5. Down here in Texas, most people call it Juneteenth; I’ve never heard those other names for the day. The first party I attended after moving here was a Juneteenth party — in 1973. Now that the rest of the country’s discovered it, we’re just hoping it doesn’t get turned into St. Patrick’s Day (an excuse to drink) or Halloween (an excuse for mischief)!

    You have a new AC, while I have a new dehumidifier. I just couldn’t make things comfortable, even with the AC set at 75 or 76, and now I know why. In the past three days, the dehumidifier has pulled about 60 pints of water out of the air. Now, it feels just fine with the AC set at 78 or 79. If I can get the humidity down even more, it’s going to be wonderful.

    1. Good points about what might happen to Juneteenth now that the rest of the country has discovered it.

      Yup, humidity makes the heat worse. Terribly humid in Maine. We have both a dehumidifier and an AC. The house feels tolerable now.

  6. I’m in Australia and we also had to succumb and finally get AC a few years ago. The weather gets so hot and heat stays much longer now 🤔

  7. This is the first year I have ever heard of this. Anyway, today is 20 June and midsummer in the northern hemisphere and a big holiday in Sweden and also my dear husband’s birthday, so we have been celebrating!

  8. Laurie, Here on the peninsula we are still cool, although that is forecast to change. We still have a breeze which is a blessing. Climate change is real and intensifying, and the hurricane forecast for the summer is daunting. We shall see how this year plays out.We really do need rain, that after a soggy winter.

  9. Thank you for educating me on Juneteenth, Laurie. I had not heard of it. No, the “good old days” were not so good for everyone.

    That is an interesting roll-away air conditioner! It looks like you have it venting out of a modified window? The hottest we have seen it get here, as registered on the porch thermometer which was out of direct sun, was 112 degrees one year. 90 to low 100s are common in summer, but it is dry heat. We don’t get the humidity of the east coast. It was up around 90 yesterday at the winery were I do some occasional work weeding. I was glad to be wearing a good sun hat and took frequent water breaks.

  10. I hope you found a way to celebrate Juneteenth. I had not heard about it until I met my sweetheart who explained. Happy new air conditioning droid too. It is good to have the option.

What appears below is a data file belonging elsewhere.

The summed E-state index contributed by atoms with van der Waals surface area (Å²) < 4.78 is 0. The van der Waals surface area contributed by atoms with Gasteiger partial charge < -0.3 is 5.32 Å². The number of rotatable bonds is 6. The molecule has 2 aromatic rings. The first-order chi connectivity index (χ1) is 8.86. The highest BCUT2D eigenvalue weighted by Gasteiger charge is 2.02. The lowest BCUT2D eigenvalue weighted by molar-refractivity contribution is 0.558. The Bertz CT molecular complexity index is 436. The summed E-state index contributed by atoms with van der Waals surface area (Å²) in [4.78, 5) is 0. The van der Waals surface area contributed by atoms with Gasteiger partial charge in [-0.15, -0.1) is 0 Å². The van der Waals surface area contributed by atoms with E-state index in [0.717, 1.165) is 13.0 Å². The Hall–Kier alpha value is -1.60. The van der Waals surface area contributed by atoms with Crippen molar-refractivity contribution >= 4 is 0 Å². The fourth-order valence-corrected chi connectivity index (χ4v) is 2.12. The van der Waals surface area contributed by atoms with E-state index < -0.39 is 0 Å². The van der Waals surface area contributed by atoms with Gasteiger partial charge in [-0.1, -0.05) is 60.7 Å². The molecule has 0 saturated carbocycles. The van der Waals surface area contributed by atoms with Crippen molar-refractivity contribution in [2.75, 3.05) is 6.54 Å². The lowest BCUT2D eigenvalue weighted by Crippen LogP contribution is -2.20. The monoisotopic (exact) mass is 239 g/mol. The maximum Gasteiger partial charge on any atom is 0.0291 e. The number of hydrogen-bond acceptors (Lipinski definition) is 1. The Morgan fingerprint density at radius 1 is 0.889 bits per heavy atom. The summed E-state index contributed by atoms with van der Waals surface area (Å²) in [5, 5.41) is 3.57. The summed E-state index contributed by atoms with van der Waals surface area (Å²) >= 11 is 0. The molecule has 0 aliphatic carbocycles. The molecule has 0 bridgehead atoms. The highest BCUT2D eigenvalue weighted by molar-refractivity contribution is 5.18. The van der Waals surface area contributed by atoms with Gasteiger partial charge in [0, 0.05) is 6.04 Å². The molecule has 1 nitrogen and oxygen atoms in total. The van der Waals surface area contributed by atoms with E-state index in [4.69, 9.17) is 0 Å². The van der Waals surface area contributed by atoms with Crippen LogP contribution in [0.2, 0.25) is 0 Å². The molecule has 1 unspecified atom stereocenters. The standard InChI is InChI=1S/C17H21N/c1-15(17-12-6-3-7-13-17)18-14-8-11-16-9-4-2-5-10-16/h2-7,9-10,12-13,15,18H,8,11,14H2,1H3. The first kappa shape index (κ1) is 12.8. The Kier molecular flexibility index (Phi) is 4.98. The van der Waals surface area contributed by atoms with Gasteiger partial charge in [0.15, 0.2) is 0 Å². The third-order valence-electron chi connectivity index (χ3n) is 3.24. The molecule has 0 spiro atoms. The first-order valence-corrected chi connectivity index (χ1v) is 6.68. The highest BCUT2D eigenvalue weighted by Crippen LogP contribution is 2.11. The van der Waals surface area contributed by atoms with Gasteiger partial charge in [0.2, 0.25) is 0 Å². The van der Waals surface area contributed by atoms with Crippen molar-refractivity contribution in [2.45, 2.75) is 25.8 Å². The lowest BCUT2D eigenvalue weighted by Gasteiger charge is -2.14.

11. Thank you for explaining Juneteenth. I had seen it referred to but hadn’t a clue what it was about! Now I understand why it is a big deal this year especially.

    I think in the old days houses were designed to cope with whatever the local climate was. So in places where hot weather was normal they were like the house Tialys describes – thick walls, big eaves to give shade to the windows, shutters and doors and windows arranged to catch whatever breeze might be around. The problem we have now is that pour houses were built for the weather we used to have not what we do have. They were built when heating and cooling units were cheap to run. We are having to adapt them and certainly here in the UK fuel is a big expense for most of us. It probably makes sense therefore to have a small unit which you put where you need it rather than try to chill the whole house down – no-one cares if the spare bedroom is hot if you don’t have guests!

    1. There is some talk about making Juneteenth a Federal holiday, and I hope this happens. Yes, you are right about houses being suitable for pre-climate change temperatures. When I was young, hardly any homes in my neighborhood had air conditioners. Now, it is very common. Almost a necessity when the temps are in the high 90s.

      1. No fun at all. A very recent development in Maine, which had such delightful weather that people would flock here in the summer. Now, our weather is more like southern New England, hot and humid. Sigh. Very strange to be living through such changes.

      1. I’ve read that! And I’m sure I don’t have to remind you that you are farther north than we are. When you buy your new house, you might want to make sure it is well insulated.

  12. I’m sorry you need it, but I like your droid. After hefting a window unit yesterday, I can appreciate the fact that you don’t have to do that. If we ever have to replace this unit (which is likely given the planned obsolescence of appliances in our throwaway society), I would like to get one like this, especially since it includes heat as well.

  13. I don’t recall coming across Juneteenth until this year when I’ve met it in several places and wondered what it meant. So thank you for explaining it for me! And belated Happy Juneteenth! Sounds like that air conditioner will be busy this summer!

  14. Thank you for the Juneteenth explanation, Laurie. I hope you are still enjoying your little hard-working droid. I must ask – have you named it yet? I always think such useful tools should have names and become part of the family. After all, there is always the precedent of Little Green….